These principles have been designed to accommodate the interests of non-NATO EU members – with Austria, Finland and Sweden among those already sponsoring the initiative. Irish military neutrality – as defined by successive governments – is unaffected (i.e. Ireland is not joining a Common Defence). At the same time PESCO clearly implies much deeper defence cooperation than we have seen to date and requires Ireland to take defence policy much more seriously.

New Commitments

The notification document sets out the agreed commitments which define member states’ participation. These include increased defence spending to meet agreed targets, spending a greater proportion of those funds on filling strategic gaps in EU defence capacity such as helicopter support and air-to-air refuelling, and spending at least 2 percent of overall defence budgets on research and technology. In part, this is to be achieved through joint, collaborative projects – some of which would benefit from direct funding from the EU’s new €500m European Defence Fund.

This is perhaps the greatest practical challenge to Ireland. While increased defence spending is foreseen within the Defence White paper to fill our own defence gaps (especially as regards aircraft and naval vessel replacements) this is a commitment to year-on-year real increases in spending and investment. There is no specific GDP target set (such as the 2% target in NATO) but there is the promise of meeting ‘agreed objectives’ which implies a greater level of both absolute and relative defence spending. Today, Ireland spends less on defence in relative terms than any other EU member state and is among the very lowest defence spenders in the world. On the other hand, there will be additional resources at EU level to support major collaborative defence infrastructure and procurement projects from which Ireland could certainly benefit.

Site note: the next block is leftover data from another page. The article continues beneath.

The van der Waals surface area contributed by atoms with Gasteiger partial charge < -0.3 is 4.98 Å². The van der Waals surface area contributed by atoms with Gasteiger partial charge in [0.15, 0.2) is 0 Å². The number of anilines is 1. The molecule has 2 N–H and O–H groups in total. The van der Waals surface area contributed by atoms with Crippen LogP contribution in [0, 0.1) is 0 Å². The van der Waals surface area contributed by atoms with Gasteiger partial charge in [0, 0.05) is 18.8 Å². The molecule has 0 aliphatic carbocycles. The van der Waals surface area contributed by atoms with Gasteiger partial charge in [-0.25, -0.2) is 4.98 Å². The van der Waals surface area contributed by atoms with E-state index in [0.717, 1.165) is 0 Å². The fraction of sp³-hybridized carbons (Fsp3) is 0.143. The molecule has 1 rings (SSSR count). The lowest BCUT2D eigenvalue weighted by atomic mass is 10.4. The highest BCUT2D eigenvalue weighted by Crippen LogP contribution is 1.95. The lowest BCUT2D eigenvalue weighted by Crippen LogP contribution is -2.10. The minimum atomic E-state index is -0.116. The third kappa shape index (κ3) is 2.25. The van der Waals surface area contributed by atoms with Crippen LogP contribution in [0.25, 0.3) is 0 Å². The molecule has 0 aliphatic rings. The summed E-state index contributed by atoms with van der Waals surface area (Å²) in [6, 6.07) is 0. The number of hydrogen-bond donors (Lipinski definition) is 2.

As well as a commitment to spend more effectively on defence, PESCO entails a greater level of coordination of that defence spending. A voluntary coordinated annual review on defence (CARD) is proposed which will ensure that defence planning and national budgets include a European dimension. This includes ‘pooling and sharing’ defence capacities in areas such as cyber defence, training and in operational support. It will also include direct financial support – by the new European Defence Fund – of major defence procurement projects.